Art making is a deeply personal activity that often doesn’t feel like a choice, but a necessity. It is the desire for making, with the hands, the eyes, the voice and body, which allows for the individuality of the maker to manifest.
The format of an open crit allows for a diverse mix of artists to spend 2 hours sharing, learning, swapping, supporting and being with one another. All of the artists in November’s crit expressed a need to make, to leave trace, and to use the body, each within a different context. Discussion circulated around the influence that these contexts have on the outcome of the works, the way in which an audience will encounter the work and the imaginative freedom of leaving a work open to interpretation.
6 ½ year old Ethan’s work combines collage, paint, pastel, charcoal and pencil using a technique of layering cut out images. The work was free of constraint, technically experimental and expressive. The group was drawn to a work of a fictional beast with two heads, one of an Ox, one of a Wolf, with a snake as a tongue and the body of a duck. The work allowed for narrative ideas and the possibility for further imaginative scenarios. We were reminded of the conjured island in the work of Charles Avery, as well Jorge Luis Borges’ Book of Imaginary Beings.
Access to arts education from a young age has played a crucial role in allowing Ethan’s own ideas and thought process to come through in the work. Ethan showed us that maintaining a freedom during the making process allows works to change and creates surprise interpretations, where an image of a crouched figure can equally look like a still life or that a face can change expression when traced repeatedly.
The discussions surrounding making, technique and craft led us to the work of Agata Nowak whose textile images captured the character, expression and composure of historic portraits. Working with collage, embroidery and textiles, the materials are found, upcycled and specifically chosen. We noticed how the collection and selection of these materials transformed the portraits into characterisations, with dried garlic used as graphic noses and tight embroidery forming pursed lips. We considered the soft boundary between art making and craft, the necessity to make, and the role of art making as a therapeutic activity, which needs an outlet.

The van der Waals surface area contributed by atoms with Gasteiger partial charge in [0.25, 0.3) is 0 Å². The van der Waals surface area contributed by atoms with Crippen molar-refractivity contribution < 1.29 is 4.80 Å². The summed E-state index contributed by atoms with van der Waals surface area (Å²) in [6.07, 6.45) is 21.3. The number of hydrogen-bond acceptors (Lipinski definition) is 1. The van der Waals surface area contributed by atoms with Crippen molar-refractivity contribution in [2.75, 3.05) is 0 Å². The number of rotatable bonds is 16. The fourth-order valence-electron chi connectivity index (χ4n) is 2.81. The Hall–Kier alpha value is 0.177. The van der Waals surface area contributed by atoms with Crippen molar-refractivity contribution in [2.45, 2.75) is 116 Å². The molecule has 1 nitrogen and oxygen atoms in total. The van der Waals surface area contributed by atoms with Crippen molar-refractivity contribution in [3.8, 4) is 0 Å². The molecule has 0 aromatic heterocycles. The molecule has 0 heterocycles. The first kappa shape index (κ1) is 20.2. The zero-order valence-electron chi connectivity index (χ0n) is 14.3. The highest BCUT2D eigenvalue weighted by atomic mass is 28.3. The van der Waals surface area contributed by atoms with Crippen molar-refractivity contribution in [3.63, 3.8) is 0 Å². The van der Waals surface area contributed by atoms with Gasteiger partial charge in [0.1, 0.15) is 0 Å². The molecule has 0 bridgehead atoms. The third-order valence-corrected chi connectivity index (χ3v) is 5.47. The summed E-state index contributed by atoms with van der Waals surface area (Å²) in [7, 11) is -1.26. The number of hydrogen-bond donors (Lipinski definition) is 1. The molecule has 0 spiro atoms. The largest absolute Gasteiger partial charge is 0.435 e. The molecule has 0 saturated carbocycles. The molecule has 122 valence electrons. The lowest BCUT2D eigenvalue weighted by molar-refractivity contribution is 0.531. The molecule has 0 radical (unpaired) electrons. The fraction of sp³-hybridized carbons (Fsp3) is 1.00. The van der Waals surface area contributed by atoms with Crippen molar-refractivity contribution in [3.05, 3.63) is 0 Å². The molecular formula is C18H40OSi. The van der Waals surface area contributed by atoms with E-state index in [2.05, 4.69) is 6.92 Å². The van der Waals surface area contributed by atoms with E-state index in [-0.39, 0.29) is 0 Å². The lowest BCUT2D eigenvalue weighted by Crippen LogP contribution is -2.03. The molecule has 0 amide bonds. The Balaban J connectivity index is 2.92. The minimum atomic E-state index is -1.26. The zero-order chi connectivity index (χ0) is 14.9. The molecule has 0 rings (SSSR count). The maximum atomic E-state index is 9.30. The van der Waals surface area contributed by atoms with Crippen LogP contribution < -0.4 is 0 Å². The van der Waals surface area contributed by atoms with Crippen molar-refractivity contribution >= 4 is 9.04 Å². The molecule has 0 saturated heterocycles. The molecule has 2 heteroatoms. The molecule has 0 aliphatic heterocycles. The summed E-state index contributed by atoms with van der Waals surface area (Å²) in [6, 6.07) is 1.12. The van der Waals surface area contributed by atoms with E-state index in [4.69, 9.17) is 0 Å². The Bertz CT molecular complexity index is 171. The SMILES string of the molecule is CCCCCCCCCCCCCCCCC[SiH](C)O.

Using the body to reveal personal expression is present in the work of Ruben Green, whose performance work placed both the viewer and Ruben, as the performer, in a state of off-guard vulnerability. Responding to an open plan exhibition space, Ruben’s performance originally occurred without announcement and our experience of it was documentation of the traces of this. Using a loop peddle, microphone and PA system, Ruben presented an open wooden structure built around the dimensions of a body laying on the floor, with the audio equipment set up to loop the phrases and songs uttered by the performer. An unnerving repetition of “I’d be lying if I said’ builds and layers into a cappella singing, at once humorous and lonesome.
Our conversation revolved around the interjection of comedy into deeply personal work, to lighten the load, and let the viewer in. The specifics of how an audience encounters performance was pointed out as a method to mix the personal with the public.
Personal expression formed the foundation of the conversation for the crit, and the work of artist Robert Lovejoy sat firmly within this. Rob brought a selection of sketchbooks, each filled with expressive drawings, depicting a mixture of scenes from day to day life, science fiction, popular culture and imagined scenarios. Working in a sketchbook and using an array of colourful and glittery pens and pencils, the work maintains the energy of the moment it is produced, and is layered to form vibrant compositions. We discussed how it was possible to get to know Rob through his work, because the content was personal to him, featuring idiosyncratic images of the Red Arrows racing, David Cronenberg zoned out in a haze of pink swirls, Croydon shop fronts and even a vision of Turf Projects itself.
Thanks to Anna Reading for leading the crit and for this write-up! Our next free crit is Saturday 16th December, led by artist and filmmaker Seth Pimlott.